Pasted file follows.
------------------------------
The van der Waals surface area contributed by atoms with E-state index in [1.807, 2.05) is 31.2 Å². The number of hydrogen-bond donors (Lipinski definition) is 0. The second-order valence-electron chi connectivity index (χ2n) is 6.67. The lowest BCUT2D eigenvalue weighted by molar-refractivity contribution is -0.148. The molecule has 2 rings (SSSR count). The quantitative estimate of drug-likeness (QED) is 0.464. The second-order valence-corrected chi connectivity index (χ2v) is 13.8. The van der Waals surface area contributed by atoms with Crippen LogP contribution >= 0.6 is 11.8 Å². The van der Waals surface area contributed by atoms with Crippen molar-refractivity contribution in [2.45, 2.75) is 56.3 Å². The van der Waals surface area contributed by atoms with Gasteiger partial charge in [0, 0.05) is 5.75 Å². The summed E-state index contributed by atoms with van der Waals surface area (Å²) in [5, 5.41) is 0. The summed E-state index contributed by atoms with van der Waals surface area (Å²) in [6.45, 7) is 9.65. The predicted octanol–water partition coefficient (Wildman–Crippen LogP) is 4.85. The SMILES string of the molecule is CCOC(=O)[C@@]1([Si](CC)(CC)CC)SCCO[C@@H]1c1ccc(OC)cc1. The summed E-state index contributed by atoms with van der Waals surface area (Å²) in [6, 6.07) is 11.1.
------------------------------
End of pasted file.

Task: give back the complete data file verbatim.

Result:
The van der Waals surface area contributed by atoms with E-state index in [1.807, 2.05) is 31.2 Å². The number of hydrogen-bond donors (Lipinski definition) is 0. The second-order valence-electron chi connectivity index (χ2n) is 6.67. The lowest BCUT2D eigenvalue weighted by molar-refractivity contribution is -0.148. The molecule has 2 rings (SSSR count). The quantitative estimate of drug-likeness (QED) is 0.464. The second-order valence-corrected chi connectivity index (χ2v) is 13.8. The van der Waals surface area contributed by atoms with Crippen LogP contribution >= 0.6 is 11.8 Å². The van der Waals surface area contributed by atoms with Crippen molar-refractivity contribution in [2.45, 2.75) is 56.3 Å². The van der Waals surface area contributed by atoms with Gasteiger partial charge in [0, 0.05) is 5.75 Å². The summed E-state index contributed by atoms with van der Waals surface area (Å²) in [5, 5.41) is 0. The summed E-state index contributed by atoms with van der Waals surface area (Å²) in [6.45, 7) is 9.65. The predicted octanol–water partition coefficient (Wildman–Crippen LogP) is 4.85. The SMILES string of the molecule is CCOC(=O)[C@@]1([Si](CC)(CC)CC)SCCO[C@@H]1c1ccc(OC)cc1. The summed E-state index contributed by atoms with van der Waals surface area (Å²) in [6, 6.07) is 11.1.